You might think you're doing yourself a favor by cooking food with coconut oil, since it's often sold as a health food at your local supermarket. But according to the American Heart Association's new guidelines, the stuff might be just as unhealthy as butter or beef fat when it comes to your cholesterol levels.
Their study, published in the journal Circulation, cites a survey that found 72% of Americans think coconut oil is healthy, compared with just 37% of nutritionists. The doctors believe the ingredient is marketed incorrectly as a health food.
A full 82% of coconut oil's fats are the saturated variety, which is linked to heart disease and stroke, the BBC notes. In controlled experiments, people who consumed coconut oil increased levels of LDL cholesterol (the "bad" variety) compared to ingredients like olive oil and safflower oil.
Researchers found there's not much of a difference between coconut oil and ingredients like butter, beef fat, or palm oil when it comes to your LDL levels. "Because coconut oil increases LDL cholesterol, a cause of [cardiovascular disease], and has no known offsetting favorable effects, we advise against the use of coconut oil," the report reads.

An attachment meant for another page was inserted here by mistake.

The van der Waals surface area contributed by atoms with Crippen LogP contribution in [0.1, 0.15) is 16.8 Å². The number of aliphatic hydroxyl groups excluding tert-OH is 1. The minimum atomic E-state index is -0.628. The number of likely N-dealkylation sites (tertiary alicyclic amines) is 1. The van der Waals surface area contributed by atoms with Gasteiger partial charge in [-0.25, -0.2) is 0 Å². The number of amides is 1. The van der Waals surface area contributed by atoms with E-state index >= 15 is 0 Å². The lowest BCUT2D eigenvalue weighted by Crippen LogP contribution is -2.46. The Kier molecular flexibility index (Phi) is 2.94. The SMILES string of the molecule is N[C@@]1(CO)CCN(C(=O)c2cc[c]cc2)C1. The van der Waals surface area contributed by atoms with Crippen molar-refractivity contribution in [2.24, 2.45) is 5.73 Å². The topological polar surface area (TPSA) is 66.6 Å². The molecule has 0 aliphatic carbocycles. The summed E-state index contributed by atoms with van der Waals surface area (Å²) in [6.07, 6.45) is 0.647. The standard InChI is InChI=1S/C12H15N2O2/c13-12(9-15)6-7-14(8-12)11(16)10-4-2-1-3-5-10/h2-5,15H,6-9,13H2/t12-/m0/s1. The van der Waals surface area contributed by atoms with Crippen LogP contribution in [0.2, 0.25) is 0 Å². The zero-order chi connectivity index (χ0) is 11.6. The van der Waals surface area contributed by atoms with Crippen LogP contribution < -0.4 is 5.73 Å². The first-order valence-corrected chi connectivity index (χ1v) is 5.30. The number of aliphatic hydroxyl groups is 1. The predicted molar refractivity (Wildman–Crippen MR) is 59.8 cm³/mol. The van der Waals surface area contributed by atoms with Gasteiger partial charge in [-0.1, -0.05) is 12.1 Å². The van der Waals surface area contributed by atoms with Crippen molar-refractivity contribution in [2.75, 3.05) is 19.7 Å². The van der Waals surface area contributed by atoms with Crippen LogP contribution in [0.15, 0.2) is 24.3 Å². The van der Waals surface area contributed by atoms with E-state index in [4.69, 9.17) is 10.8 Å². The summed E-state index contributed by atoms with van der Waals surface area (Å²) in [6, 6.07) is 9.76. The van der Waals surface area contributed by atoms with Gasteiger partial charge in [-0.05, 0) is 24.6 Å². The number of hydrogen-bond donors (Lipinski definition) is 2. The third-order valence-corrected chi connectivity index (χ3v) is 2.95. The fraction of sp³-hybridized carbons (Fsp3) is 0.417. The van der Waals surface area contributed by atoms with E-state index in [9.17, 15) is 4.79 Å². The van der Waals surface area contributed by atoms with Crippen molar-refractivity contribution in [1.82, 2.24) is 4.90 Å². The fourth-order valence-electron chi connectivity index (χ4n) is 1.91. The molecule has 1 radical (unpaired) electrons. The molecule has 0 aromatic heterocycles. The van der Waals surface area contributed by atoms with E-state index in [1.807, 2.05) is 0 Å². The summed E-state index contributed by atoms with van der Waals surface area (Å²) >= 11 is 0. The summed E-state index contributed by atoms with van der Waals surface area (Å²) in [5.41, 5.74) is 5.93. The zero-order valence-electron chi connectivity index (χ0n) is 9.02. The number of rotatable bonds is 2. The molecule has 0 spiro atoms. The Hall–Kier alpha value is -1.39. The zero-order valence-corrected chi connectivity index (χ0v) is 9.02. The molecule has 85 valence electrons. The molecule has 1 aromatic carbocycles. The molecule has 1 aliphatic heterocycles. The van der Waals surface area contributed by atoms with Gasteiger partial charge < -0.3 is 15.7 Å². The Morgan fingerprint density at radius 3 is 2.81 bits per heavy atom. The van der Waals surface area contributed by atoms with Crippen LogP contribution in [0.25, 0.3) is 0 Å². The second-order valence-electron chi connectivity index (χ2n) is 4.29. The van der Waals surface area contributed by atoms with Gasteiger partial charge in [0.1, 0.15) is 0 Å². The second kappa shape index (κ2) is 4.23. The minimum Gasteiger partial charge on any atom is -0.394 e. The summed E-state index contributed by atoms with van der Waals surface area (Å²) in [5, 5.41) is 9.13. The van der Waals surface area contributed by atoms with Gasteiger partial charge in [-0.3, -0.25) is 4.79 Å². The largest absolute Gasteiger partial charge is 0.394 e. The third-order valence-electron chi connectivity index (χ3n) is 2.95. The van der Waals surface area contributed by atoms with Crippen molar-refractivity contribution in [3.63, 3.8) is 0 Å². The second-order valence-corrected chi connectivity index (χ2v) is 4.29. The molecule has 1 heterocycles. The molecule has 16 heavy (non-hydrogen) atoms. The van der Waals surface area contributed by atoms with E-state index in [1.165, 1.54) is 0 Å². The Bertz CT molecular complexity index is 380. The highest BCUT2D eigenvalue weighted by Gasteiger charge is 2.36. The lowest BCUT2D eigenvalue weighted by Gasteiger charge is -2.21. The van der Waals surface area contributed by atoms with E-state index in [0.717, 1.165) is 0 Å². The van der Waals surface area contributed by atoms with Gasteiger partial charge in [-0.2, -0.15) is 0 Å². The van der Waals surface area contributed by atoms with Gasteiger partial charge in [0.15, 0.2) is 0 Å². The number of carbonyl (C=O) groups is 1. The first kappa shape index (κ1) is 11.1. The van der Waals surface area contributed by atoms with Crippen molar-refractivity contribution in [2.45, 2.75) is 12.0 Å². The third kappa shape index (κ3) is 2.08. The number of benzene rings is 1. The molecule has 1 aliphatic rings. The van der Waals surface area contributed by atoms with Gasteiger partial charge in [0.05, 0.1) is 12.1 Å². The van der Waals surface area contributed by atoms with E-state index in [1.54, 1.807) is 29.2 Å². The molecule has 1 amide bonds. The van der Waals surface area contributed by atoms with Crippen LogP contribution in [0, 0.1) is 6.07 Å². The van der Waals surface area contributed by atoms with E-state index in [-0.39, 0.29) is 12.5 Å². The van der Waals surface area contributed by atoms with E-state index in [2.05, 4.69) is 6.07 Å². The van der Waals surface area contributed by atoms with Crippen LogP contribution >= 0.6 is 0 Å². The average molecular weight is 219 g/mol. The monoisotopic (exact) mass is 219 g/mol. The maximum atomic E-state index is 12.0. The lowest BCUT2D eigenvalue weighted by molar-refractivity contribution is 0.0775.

Overall, the AHA recommends limiting the amount of saturated you eat overall, and that includes coconut oil. Instead, use unsaturated vegetable oils, like olive oil and sunflower oil. And when it comes to coconut oil, stick to using it on your skin and hair. "You can put it on your body, but don't put it in your body," the report's lead author, Frank Sacks, told USA Today.